OpenAI, the start-up behind ChatGPT, signed a licensing deal on Monday (29 April) with the Financial Times (FT) allowing it access to archived features and news articles. 

The FT’s articles will be used as training data for OpenAI’s GenAI chatbot, allowing it to answer prompts using data from the articles. Any article mentioned in ChatGPT’s response will be linked so its user can easily view the source material. 

ChatGPT is able to generate human-like text and understand prompts due to the large swathes of training data it has ingested. 

This training data has been central to numerous copyright lawsuits filed by authors against OpenAI. 

Authors, such as Mona Awad, claim that their work has been used to train ChatGPT without their consent or knowledge. According to court documents, OpenAI did admit that “written works, plays and articles” were the most valuable form of training data. 

Long-form text can help ChatGPT reliably respond to a wider range of prompts and improve its language comprehension. 

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Prior to ChatGPT’s release in 2022, OpenAI published a paper in 2018 entitled Improving Language Understanding by Generative Pre-Training. 

The paper detailed that the first edition of ChatGPT, GPT-1, was trained using BookCorpus, an online database containing more than 11,000 self-published novels. GPT-1 had also been trained on Common Crawl, an online archive of long-form web articles. 

In 2020, OpenAI stated that ChatGPT had been trained on a database of published novels in a white paper entitled Language Models are Few-Shot Learners but did not specify what copyrighted material was included in this data. 

OpenAI’s copyright lawsuits required the start-up to take data transparency seriously, and it has since signed numerous licensing deals with major news publishers such as the Associated Press, Le Monde and Prisa Media. 

While these deals give OpenAI access to a large variety of long-form text to train ChatGPT, graduate analyst at GlobalData Emma Christy explained the symbiotic nature of licensing journalists’ work. 

“Licensing partnerships between AI developers and news publishers, such as that between the Financial Times and OpenAI, can only be positive for the future of AI chatbots and AI ethics,” said Christy. 

“It is important that news publishers are renumerated fairly by AI developers for the use of their materials,” she added.

“Access to real-time, high-quality news articles for training will in turn ensure chatbots are trained on reliable sources. Such partnerships, both now and in the future, will help to reduce both lawsuits and friction in integrating AI across industries,” Christy said.

Despite its licensing deals, OpenAI has continued to face backlash from news publishers. 

In January 2024, the New York Times (NYT) sued OpenAI accusing it of using “millions” of NYT articles to train ChatGPT non-consensually, stating that ChatGPT’s responses often copied out text from the NYT’s articles verbatim. This was despite the fact that NYT’s articles are behind a paywall.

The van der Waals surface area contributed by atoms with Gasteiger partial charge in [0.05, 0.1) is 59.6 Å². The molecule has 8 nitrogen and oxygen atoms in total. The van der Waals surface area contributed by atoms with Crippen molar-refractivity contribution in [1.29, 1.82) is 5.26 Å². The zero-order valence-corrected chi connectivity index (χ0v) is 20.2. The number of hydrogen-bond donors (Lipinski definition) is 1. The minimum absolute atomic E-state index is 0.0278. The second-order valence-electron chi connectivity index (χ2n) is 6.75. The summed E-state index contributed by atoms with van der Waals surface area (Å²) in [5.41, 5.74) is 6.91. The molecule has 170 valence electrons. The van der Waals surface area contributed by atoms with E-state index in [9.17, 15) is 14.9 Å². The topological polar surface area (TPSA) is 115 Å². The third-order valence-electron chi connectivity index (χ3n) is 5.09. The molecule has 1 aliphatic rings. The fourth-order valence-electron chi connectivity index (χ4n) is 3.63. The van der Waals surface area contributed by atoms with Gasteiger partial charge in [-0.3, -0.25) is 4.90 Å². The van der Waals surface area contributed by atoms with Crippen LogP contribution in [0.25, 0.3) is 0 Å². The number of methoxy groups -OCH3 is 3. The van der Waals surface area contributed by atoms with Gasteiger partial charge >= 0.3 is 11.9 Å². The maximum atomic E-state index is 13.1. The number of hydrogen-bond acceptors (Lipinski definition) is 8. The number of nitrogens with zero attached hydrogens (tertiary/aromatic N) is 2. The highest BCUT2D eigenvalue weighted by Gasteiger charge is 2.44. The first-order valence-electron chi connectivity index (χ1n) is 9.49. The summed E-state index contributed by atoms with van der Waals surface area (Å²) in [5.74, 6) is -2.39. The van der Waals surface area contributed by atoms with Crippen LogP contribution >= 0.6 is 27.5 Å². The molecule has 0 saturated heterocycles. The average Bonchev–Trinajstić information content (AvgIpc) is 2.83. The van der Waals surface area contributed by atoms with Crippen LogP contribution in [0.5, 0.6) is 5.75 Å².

The NYT stated in the lawsuit that it was losing subscribers and ad revenue due to some of its content becoming available on ChatGPT. 

Additionally, eight local daily US newspapers filed a lawsuit against OpenAI on 30 April alleging that their articles had also been used to train ChatGPT and that they had not been fairly paid for their work. 

The newspapers, including the Chicago Tribune, Orlando Sentinel and Denver Post, stated that they had a legal right to be compensated for the use of their work by ChatGPT. 

The executive editor of Media News Group and Tribune Publishing Newspapers, which own the affected papers, Frank Pine, said that OpenAI was stealing the work of journalists to build its business at the media’s expense. 

“They pay their engineers and programmers, they pay for servers and processors, they pay for electricity, and they definitely get paid from their astronomical valuations,” Pine stated, “but they don’t want to pay for the content without which they would have no product at all. That is not fair use, and it is not fair. It needs to stop.” 

Despite its recent and continuous legal trouble with news publishers, tech industry insiders believe that OpenAI’s licensing deals could save it from future copyright lawsuits. 

Luke Budka, AI director at marketing tech company Definition, stated that he believed many more licensing deals would be signed by OpenAI. Budka explained that the deals could help OpenAI fight online misinformation generated by ChatGPT. 

“AI companies want real-time training data so we will see more of these deals spring up,” he said. 

“Not every publisher is going to get a deal though – they will need to be able to offer data the AI company won’t be able to get elsewhere,” he said.

“OpenAI has said users will start to get access to real-time news reporting globally, including attribution and links, in order to help combat disinformation in elections – so they need relationships that can help facilitate this,” he added.

Licensing deals could help OpenAI create transparency in its mass of training data, helping it easily trace the sources of information that have been used to create ChatGPT. 

Sara Saab, VP of product at data platform Prolific, stated that OpenAI’s existing licensing deals marked a pivot in data provenance for AI chatbots and large language models. 

“Data provenance is becoming increasingly vital in AI, highlighting the importance of transparently indicating where an AI model’s data originates in a reliable and trustworthy way,” said Saab. 

Saab predicts that ethically sourced and well-compensated data will become a necessity for future AI tools. 

“Facilitating the easier tracing of AI training data back to representative and diverse human groups is crucial, ensuring a broad spectrum of human experiences are captured in our AI systems,” Saab concluded.